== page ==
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Keeping Informed as Teachers: What We Need to Know About Xinjiang Today

This was a virtual program – instructions on how to join this meeting will be sent the day before the event.

You have read the headlines: “The Chinese government has reportedly detained more than a million Muslims in reeducation camps.” Teachers joined us as we discussed the stories beyond the headlines and grapple with Xinjiang’s complex history. Who are the Uyghurs? When did mass detentions of Uyghurs and other Muslims begin? What does Beijing say about these incarcerations? What is happening inside and outside the camps? We discussed day-to-day life in rural and urban areas of Xinjiang today.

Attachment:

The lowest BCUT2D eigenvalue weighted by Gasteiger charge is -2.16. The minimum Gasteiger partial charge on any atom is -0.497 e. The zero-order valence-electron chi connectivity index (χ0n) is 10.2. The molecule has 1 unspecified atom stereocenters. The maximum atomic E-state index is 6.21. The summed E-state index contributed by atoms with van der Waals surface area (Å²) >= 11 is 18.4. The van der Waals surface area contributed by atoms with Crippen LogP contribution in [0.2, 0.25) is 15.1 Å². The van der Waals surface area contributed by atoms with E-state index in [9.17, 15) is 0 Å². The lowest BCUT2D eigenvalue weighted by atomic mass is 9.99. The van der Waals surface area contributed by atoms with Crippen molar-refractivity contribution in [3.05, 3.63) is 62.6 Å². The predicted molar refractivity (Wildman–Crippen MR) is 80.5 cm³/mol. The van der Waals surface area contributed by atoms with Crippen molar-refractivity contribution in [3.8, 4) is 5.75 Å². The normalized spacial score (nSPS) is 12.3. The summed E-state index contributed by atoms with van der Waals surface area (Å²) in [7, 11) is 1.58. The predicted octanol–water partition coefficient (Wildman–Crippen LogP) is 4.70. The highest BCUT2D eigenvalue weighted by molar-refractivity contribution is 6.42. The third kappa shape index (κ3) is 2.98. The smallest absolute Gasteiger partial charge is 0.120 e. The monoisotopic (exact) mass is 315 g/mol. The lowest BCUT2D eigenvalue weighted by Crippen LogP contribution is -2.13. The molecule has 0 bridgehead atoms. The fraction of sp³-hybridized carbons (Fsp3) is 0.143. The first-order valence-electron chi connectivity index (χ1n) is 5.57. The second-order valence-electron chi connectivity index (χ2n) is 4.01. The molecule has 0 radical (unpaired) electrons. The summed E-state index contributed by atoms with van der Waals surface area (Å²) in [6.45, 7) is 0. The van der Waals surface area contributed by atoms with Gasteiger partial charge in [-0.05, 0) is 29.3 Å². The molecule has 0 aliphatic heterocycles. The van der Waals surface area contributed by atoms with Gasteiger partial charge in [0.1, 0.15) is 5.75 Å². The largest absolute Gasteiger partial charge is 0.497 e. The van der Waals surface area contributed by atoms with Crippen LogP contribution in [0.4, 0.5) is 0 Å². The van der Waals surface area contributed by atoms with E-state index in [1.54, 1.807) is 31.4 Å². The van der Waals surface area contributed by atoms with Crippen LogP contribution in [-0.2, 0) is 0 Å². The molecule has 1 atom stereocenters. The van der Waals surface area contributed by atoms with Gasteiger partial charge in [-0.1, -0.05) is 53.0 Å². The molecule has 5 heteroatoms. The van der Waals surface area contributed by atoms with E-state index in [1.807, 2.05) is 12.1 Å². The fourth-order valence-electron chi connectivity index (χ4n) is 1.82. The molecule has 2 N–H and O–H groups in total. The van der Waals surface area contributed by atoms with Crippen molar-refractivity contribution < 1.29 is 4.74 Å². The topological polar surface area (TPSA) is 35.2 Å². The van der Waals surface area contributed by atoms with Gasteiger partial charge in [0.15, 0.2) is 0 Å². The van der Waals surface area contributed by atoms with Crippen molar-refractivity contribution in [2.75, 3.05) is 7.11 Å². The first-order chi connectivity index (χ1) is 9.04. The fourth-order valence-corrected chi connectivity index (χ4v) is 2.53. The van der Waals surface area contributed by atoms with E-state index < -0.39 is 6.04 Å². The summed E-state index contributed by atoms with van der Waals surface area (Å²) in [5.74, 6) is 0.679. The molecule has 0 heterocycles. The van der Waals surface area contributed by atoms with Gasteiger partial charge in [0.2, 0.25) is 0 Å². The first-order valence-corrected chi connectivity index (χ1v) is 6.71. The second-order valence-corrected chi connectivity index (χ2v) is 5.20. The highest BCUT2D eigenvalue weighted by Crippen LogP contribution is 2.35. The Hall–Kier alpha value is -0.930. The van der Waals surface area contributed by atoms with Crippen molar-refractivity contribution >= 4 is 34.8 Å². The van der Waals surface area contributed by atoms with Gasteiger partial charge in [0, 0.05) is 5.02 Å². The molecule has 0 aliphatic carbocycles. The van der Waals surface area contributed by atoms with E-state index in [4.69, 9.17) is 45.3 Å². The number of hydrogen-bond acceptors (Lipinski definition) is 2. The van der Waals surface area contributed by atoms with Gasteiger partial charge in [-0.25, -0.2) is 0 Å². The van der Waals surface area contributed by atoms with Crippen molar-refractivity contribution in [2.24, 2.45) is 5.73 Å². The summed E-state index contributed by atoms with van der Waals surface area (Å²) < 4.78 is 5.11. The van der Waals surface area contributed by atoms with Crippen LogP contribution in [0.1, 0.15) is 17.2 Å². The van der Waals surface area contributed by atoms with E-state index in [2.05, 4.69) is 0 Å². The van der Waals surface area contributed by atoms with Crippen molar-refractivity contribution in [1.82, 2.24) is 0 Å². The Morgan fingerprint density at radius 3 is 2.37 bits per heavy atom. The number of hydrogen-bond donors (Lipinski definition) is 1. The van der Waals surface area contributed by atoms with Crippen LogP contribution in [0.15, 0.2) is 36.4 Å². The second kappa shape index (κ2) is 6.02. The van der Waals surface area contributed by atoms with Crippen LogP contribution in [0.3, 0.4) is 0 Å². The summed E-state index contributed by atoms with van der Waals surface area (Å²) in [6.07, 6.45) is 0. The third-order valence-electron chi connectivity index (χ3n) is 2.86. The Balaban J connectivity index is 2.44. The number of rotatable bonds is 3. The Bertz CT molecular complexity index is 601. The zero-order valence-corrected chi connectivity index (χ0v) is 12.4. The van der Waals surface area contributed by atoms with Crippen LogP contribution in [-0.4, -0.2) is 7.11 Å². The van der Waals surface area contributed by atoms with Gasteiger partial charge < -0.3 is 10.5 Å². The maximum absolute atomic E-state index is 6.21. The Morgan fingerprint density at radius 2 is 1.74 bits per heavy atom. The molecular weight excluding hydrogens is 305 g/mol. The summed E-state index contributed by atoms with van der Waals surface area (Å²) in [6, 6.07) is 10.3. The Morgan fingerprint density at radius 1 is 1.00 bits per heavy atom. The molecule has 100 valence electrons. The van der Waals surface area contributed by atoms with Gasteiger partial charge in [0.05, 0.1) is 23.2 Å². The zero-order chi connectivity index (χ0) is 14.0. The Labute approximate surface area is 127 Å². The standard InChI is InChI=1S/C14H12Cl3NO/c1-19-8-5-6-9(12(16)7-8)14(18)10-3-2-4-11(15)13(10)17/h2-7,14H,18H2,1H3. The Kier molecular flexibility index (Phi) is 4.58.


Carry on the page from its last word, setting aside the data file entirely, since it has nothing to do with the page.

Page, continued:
Professor Darren Byler, a postdoctoral fellow at the Center for Asian Studies at the University of Colorado, Boulder, discussed these and other issues facing Uyghurs as they struggle to maintain their religion and cultural identity. Following Professor Byler’s Xinjiang overview, Tese Wintz Neighbor, who has been taking American groups to Xinjiang annually for more than a decade, moderated a discussion with questions, including what American travelers and teachers can do in learning about Uyghur culture and teaching its ancient history.

This program was co-sponsored by UW’s East Asia Resource Center and the World Affairs Council’s Global Classroom. Teachers received three clock hours and extensive Xinjiang Teaching Resources. Registration was open to all K-12 teachers.


June 11, 2020, 3:00 – 6:00 PM, PST.

This online program was held on Zoom.


  • Online resources
  • 3 Washington State OSPI clock hours